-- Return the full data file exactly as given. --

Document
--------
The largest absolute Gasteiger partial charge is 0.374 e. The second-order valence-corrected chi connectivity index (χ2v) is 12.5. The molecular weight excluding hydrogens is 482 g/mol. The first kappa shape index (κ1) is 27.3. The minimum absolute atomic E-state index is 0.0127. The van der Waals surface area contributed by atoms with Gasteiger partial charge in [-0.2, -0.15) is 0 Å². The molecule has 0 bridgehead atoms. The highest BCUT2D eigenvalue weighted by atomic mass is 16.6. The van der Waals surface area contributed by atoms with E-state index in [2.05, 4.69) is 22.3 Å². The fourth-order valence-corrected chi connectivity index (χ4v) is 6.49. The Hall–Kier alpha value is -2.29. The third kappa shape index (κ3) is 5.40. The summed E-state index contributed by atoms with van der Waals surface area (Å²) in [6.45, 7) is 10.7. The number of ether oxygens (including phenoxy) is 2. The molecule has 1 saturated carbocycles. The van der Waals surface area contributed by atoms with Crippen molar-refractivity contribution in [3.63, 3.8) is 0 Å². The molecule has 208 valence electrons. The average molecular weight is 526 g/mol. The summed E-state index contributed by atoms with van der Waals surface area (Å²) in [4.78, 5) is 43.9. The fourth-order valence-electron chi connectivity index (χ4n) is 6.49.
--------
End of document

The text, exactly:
The largest absolute Gasteiger partial charge is 0.374 e. The second-order valence-corrected chi connectivity index (χ2v) is 12.5. The molecular weight excluding hydrogens is 482 g/mol. The first kappa shape index (κ1) is 27.3. The minimum absolute atomic E-state index is 0.0127. The van der Waals surface area contributed by atoms with Gasteiger partial charge in [-0.2, -0.15) is 0 Å². The molecule has 0 bridgehead atoms. The highest BCUT2D eigenvalue weighted by atomic mass is 16.6. The van der Waals surface area contributed by atoms with E-state index in [2.05, 4.69) is 22.3 Å². The fourth-order valence-corrected chi connectivity index (χ4v) is 6.49. The Hall–Kier alpha value is -2.29. The third kappa shape index (κ3) is 5.40. The summed E-state index contributed by atoms with van der Waals surface area (Å²) in [6.45, 7) is 10.7. The number of ether oxygens (including phenoxy) is 2. The molecule has 1 saturated carbocycles. The van der Waals surface area contributed by atoms with Crippen molar-refractivity contribution in [3.63, 3.8) is 0 Å². The molecule has 208 valence electrons. The average molecular weight is 526 g/mol. The summed E-state index contributed by atoms with van der Waals surface area (Å²) in [4.78, 5) is 43.9. The fourth-order valence-electron chi connectivity index (χ4n) is 6.49.